Now rather than later!

One of the significant causes of clutter in our society today is the result of my generation collecting and saving items for the next generation – who have no interest. Perhaps it's because they saw how much effort it was for us to pay for it, store it, clean it, insure it, and worry about it. Perhaps it's because they are just more interested in experiences than material things. Whatever the reason, it's a fact in many families.

This reality causes another major problem. Many people of my generation are continuing to live in homes too big for our needs and too much to care for as we age, but that brings up the big question of "What do I do with all the "stuff" I have collected over the years that means so much to me?

As we often say at Productive Environment Institute, "Progress starts with the truth." Recently I heard a beautiful story of how one family faced with this truth solved the problem in a way that was a blessing to everyone.

I went to visit Diana and her husband, who had moved from a beautiful large home into a small two-bedroom apartment. Frankly, I was quite shocked, because I remembered all the beautiful collections they had in their previous home. My immediate question was, "How did you feel about leaving everything behind?"

"It was quite easy," Diana replied. "My daughter approached me with the question 'Mom, what are you going to do with all this stuff?' Well, I replied, "we'll keep it so that you and your children can have whatever you want when we are gone." "Mom," the daughter replied, "we don't want it, and we have an idea."

At first, Diana was taken aback, but she continued to listen to her daughter. "Why don't we help you get rid of everything you no longer want or need now, and you and dad can move into a smaller place which will be easier to care for, and you'll have more freedom to enjoy your lives? Here's how it could work: You choose the sentimental items that you want to keep -- as many as will fit in your master bedroom closet. Then you go to the beach for a week, and we'll sell everything and give you the money to buy new furniture you love for your new place."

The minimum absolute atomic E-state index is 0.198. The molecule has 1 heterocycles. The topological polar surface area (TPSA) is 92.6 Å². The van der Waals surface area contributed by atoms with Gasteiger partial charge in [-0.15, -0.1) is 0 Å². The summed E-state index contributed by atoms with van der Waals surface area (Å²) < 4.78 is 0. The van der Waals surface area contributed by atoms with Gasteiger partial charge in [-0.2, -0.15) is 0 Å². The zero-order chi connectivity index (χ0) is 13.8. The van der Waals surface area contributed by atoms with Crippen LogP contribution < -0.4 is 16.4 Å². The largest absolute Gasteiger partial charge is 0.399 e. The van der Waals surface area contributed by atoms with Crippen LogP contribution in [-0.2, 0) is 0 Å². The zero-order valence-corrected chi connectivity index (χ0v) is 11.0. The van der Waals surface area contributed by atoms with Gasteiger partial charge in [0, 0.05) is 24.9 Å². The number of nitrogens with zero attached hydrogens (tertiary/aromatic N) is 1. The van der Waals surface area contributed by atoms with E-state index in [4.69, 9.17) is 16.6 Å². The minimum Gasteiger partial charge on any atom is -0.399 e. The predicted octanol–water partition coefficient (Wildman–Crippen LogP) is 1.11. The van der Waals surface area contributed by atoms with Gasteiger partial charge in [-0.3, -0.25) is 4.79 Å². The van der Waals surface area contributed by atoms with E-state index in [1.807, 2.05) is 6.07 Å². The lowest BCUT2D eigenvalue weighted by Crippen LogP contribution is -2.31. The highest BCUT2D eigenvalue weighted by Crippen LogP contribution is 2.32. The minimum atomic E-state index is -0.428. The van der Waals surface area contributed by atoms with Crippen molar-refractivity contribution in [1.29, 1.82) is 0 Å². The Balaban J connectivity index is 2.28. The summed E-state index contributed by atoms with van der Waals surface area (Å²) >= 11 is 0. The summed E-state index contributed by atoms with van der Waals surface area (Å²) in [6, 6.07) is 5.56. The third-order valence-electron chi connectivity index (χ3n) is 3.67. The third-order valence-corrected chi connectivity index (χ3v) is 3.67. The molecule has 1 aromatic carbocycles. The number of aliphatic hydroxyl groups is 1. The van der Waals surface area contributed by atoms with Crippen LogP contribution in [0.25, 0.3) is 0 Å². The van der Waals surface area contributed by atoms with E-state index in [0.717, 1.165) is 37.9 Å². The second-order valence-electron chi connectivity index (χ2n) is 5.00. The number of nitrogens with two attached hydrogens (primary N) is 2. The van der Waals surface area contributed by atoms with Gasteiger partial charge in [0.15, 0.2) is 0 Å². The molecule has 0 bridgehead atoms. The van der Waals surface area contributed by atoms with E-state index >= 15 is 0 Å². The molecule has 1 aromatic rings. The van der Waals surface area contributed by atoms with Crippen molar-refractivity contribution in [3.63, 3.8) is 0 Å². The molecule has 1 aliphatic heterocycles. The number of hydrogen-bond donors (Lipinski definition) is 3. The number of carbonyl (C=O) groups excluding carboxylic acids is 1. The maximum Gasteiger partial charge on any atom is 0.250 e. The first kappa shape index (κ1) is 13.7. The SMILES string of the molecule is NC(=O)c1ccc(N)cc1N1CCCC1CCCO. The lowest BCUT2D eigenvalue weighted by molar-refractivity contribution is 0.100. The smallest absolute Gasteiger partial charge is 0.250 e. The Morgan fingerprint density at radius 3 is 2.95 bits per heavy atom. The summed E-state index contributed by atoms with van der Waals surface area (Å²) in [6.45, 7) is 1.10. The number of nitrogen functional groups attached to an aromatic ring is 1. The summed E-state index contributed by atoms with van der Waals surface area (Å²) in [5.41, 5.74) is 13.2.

Diana and her husband agreed. They found an apartment near the grocery store, which was something she had always wanted! She identified the things that she wanted to keep and selected furniture for their new apartment. Meanwhile, her daughters organized an estate sale.

When the time came, Diana and her husband went to the beach for a week, and when they returned, her daughter handed them a check to pay for the new furniture. "I couldn't have done it if I had had to sell my stuff myself," said Diana, "but the fact that they did it made it easy. And now all my friends want my daughters to do it for them!"

Have you discussed with your children how they feel about the stuff you have collected? As a long-time friend of mine put it so well, "Over-responsibility often becomes irresponsibility." If you are playing the "responsible role" with your stuff, you may be missing the opportunity of living a less-cluttered life and of giving a gift of less stress to your children when you leave this world.

To quote a question my husband often wisely suggests, "Why don't you ask?"

Author's Bio: 

In 1978, Barbara took out a $7 ad in a New York City newspaper to advertise her professional organizer business. For 20 years, she focused her business on organizing paper and physical clutter for home offices and organizations. Then the Internet Age came about, and she utilized her principles and expertise to help clients with digital clutter.

Over the past 40+ years Barbara has helped 1000's of companies, and became an icon and top expert in the industry. She has been featured on national media platforms such as Good Morning America, The Today Show and CNN Nightly News. She has also been showcased in publications including USA Today, New York Times, Fast Company, Reader’s Digest, Real Simple and Guideposts.

Barbara and her team teach business owners a 9-step system to go from overwhelmed to optimized. Step 1 is a free Assessment that can be found at